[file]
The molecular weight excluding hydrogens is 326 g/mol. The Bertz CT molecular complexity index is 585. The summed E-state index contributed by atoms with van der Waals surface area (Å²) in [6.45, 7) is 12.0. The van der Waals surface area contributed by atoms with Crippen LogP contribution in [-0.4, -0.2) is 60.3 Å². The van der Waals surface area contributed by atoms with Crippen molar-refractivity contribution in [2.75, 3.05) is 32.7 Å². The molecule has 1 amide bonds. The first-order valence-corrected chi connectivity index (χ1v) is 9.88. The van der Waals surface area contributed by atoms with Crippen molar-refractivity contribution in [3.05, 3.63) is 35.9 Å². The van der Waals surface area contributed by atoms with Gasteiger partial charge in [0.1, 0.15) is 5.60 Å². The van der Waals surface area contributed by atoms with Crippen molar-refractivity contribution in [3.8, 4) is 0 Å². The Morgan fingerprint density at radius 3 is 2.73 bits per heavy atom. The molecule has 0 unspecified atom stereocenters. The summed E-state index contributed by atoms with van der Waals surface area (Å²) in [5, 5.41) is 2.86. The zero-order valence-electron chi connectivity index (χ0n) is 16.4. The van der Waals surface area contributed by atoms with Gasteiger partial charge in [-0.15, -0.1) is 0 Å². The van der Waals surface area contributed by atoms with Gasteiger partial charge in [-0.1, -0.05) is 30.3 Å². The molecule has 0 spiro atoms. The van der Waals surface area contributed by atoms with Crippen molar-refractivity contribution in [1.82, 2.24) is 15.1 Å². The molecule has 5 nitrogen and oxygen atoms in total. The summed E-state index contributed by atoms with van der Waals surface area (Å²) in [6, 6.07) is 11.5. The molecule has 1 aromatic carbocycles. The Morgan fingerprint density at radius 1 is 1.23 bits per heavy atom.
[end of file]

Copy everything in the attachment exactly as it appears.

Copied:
The molecular weight excluding hydrogens is 326 g/mol. The Bertz CT molecular complexity index is 585. The summed E-state index contributed by atoms with van der Waals surface area (Å²) in [6.45, 7) is 12.0. The van der Waals surface area contributed by atoms with Crippen LogP contribution in [-0.4, -0.2) is 60.3 Å². The van der Waals surface area contributed by atoms with Crippen molar-refractivity contribution in [2.75, 3.05) is 32.7 Å². The molecule has 1 amide bonds. The first-order valence-corrected chi connectivity index (χ1v) is 9.88. The van der Waals surface area contributed by atoms with Crippen molar-refractivity contribution in [3.05, 3.63) is 35.9 Å². The van der Waals surface area contributed by atoms with Gasteiger partial charge in [0.1, 0.15) is 5.60 Å². The van der Waals surface area contributed by atoms with Crippen molar-refractivity contribution in [3.8, 4) is 0 Å². The Morgan fingerprint density at radius 3 is 2.73 bits per heavy atom. The molecule has 0 unspecified atom stereocenters. The summed E-state index contributed by atoms with van der Waals surface area (Å²) in [5, 5.41) is 2.86. The zero-order valence-electron chi connectivity index (χ0n) is 16.4. The van der Waals surface area contributed by atoms with Gasteiger partial charge in [-0.15, -0.1) is 0 Å². The van der Waals surface area contributed by atoms with Gasteiger partial charge in [-0.1, -0.05) is 30.3 Å². The molecule has 0 spiro atoms. The van der Waals surface area contributed by atoms with Crippen molar-refractivity contribution in [1.82, 2.24) is 15.1 Å². The molecule has 5 nitrogen and oxygen atoms in total. The summed E-state index contributed by atoms with van der Waals surface area (Å²) in [6, 6.07) is 11.5. The molecule has 1 aromatic carbocycles. The Morgan fingerprint density at radius 1 is 1.23 bits per heavy atom.